Burkhard Balz: Is CBDC the money of the future?

Keynote speech by Mr Burkhard Balz, Member of the Executive Board of the Deutsche Bundesbank, at the Central Bank Payments Conference, Kuala Lumpur, 10 June 2024.

The views expressed in this speech are those of the speaker and not the view of the BIS.

Central bank speech  | 
19 June 2024

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1 Introduction

Ladies and gentlemen,

Thank you very much for your warm welcome. It is both an honour and a pleasure for me to be here today in the wonderful city of Kuala Lumpur and to have the opportunity to speak here to such a distinguished audience.

A city that has always been a melting pot of cultures and ideas, Kuala Lumpur is no stranger to innovation and transformation. From the days of trade along the Klang River to becoming the financial heartbeat of Malaysia, this city has continually adapted to the evolving tides of commerce and technology. As we stand here today amidst the towering skyscrapers and vibrant streets, we are at the cusp of embracing a financial evolution that promises to redefine our experience with money and commerce. 

This is the context within which I wish to focus the topic of my keynote this morning – central bank digital currencies, or CBDCs for short. A subject that is as timely as it is significant.

2 The future is digital

We are living in an exciting time where digitalisation is impacting almost every aspect of our daily lives. It has not only changed the way we communicate, learn, work, and engage with the world around us, it has also reshaped the way that we pay. Electronic means of payment have become a widespread alternative to established physical cash and have developed even further in recent times. New digital payment solutions such as instant payments, request-to-pay and pay-per-use are also gaining traction.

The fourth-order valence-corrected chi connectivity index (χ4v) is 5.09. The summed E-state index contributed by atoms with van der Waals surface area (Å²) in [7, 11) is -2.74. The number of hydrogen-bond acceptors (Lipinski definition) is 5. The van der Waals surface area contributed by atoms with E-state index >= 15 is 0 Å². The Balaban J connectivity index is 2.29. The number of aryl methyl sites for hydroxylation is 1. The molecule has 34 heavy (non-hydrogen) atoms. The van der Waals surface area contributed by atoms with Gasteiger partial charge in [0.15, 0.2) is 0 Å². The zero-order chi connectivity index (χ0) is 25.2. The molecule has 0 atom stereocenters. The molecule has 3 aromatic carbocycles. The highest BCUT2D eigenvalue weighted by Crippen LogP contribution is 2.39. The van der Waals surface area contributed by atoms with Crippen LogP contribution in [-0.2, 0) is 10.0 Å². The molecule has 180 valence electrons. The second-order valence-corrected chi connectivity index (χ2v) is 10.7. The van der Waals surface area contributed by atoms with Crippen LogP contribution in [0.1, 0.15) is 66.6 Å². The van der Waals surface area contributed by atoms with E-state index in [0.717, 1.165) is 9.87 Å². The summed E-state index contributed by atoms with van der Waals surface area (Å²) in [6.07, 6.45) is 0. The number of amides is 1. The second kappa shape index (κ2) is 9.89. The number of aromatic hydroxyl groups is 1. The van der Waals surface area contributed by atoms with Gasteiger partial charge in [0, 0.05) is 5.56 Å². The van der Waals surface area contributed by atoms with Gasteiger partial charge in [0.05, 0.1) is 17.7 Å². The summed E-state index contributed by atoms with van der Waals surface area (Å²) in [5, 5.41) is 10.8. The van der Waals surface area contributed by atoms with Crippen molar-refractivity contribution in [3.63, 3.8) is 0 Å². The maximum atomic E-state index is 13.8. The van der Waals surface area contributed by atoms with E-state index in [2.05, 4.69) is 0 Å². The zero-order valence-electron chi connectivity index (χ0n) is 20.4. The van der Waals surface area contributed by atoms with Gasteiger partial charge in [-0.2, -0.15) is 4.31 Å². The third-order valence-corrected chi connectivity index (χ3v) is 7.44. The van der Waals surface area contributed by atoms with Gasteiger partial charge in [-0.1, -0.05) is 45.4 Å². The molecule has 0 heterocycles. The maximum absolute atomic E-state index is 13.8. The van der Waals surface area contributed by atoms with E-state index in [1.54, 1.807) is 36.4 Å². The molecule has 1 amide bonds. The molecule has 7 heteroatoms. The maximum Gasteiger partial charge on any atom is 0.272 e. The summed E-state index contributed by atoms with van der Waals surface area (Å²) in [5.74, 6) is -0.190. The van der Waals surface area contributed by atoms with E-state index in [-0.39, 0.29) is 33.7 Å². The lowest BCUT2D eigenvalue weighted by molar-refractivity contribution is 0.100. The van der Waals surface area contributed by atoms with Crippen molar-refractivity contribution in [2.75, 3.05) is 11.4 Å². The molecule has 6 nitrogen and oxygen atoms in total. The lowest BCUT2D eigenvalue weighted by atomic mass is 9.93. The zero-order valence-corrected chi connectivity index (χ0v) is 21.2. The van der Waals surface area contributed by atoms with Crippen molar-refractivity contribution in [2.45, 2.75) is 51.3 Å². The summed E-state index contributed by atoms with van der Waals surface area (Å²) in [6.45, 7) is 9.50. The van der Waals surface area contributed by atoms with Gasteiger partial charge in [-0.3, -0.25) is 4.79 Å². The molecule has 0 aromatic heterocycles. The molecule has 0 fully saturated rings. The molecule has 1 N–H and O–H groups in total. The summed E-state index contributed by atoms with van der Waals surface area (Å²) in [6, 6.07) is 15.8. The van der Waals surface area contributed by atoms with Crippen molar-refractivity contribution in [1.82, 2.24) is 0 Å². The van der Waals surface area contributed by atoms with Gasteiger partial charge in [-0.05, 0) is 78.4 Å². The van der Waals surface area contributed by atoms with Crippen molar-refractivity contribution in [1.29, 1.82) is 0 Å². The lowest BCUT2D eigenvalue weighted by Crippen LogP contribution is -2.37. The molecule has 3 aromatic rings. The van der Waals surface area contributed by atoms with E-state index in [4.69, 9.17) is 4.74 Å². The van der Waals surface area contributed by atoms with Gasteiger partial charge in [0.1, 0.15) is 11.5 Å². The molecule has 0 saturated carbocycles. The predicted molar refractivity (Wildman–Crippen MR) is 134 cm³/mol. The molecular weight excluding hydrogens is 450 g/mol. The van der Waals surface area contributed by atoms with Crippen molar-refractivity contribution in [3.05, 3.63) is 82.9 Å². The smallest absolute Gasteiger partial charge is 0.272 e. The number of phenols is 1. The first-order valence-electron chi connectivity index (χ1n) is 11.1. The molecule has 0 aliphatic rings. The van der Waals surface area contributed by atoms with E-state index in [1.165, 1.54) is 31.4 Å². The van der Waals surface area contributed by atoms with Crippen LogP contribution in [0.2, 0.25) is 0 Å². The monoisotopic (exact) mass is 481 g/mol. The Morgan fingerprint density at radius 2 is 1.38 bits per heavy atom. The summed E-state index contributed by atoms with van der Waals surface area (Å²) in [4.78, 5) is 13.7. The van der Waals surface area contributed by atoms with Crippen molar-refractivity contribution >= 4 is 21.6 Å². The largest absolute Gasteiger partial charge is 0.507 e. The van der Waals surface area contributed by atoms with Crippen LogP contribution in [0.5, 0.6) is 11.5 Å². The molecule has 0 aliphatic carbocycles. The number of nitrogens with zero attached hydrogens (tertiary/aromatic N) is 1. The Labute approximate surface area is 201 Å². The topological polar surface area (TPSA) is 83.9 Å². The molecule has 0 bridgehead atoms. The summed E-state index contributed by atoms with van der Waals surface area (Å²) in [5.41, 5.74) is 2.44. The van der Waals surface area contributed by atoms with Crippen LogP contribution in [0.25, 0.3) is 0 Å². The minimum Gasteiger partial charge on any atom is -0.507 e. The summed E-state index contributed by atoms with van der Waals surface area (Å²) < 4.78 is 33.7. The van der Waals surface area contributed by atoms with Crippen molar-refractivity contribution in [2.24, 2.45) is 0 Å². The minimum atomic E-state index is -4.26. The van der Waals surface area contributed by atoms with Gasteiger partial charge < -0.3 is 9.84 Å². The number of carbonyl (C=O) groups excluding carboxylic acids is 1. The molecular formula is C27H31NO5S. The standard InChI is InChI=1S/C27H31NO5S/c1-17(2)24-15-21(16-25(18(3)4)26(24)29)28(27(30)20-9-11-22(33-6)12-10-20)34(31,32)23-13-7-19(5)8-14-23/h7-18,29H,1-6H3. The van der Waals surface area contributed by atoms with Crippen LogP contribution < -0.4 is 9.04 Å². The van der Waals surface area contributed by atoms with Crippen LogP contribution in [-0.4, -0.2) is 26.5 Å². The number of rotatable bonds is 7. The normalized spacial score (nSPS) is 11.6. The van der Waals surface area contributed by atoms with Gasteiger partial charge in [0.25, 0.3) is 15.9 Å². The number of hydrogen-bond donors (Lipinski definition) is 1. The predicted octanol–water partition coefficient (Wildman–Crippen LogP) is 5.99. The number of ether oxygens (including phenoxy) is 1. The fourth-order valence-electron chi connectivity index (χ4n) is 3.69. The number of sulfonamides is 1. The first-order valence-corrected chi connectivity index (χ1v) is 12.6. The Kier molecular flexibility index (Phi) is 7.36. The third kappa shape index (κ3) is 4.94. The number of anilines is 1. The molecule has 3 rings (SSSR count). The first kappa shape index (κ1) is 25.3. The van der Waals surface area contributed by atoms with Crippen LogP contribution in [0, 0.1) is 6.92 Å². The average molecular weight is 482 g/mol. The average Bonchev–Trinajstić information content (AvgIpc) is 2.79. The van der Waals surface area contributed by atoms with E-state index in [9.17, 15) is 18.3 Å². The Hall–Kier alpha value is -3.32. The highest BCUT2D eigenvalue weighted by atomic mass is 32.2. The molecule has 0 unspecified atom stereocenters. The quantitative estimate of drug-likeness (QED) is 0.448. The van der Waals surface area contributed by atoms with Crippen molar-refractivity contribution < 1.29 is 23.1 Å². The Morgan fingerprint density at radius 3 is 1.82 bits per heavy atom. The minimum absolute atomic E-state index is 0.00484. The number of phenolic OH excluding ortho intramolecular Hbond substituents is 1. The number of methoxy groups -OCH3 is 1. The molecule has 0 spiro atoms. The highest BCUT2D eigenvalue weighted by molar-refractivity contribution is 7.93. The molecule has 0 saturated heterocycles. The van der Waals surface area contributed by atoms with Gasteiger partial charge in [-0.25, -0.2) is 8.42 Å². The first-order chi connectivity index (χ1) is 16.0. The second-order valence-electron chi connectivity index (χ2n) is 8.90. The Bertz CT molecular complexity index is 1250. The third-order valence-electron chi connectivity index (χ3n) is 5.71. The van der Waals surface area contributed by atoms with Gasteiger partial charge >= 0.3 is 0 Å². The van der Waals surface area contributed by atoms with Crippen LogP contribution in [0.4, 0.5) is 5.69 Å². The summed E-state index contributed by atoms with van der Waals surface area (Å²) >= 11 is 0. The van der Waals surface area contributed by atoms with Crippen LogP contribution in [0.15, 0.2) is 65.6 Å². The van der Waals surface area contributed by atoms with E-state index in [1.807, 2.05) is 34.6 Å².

These are all developments that also pose new challenges for central banks. As central bankers, we need to ask ourselves what our own role in payments should be in an increasingly digital world. After all, citizens' trust in payments depends on this. In an increasingly digital world, banknotes and coins are still the only means of access to central bank money for the general public. It stands to reason that central banks need to provide an additional digital offering to ensure that access to central bank money is maintained for everyone, even in a digital future. Note that I deliberately say "additional" here, because in my view, banknotes and coins still have their place as a tried-and-tested and still frequently used means of payment. CBDCs should complement cash and not replace it.

3 CBDCs and their implications for central banks?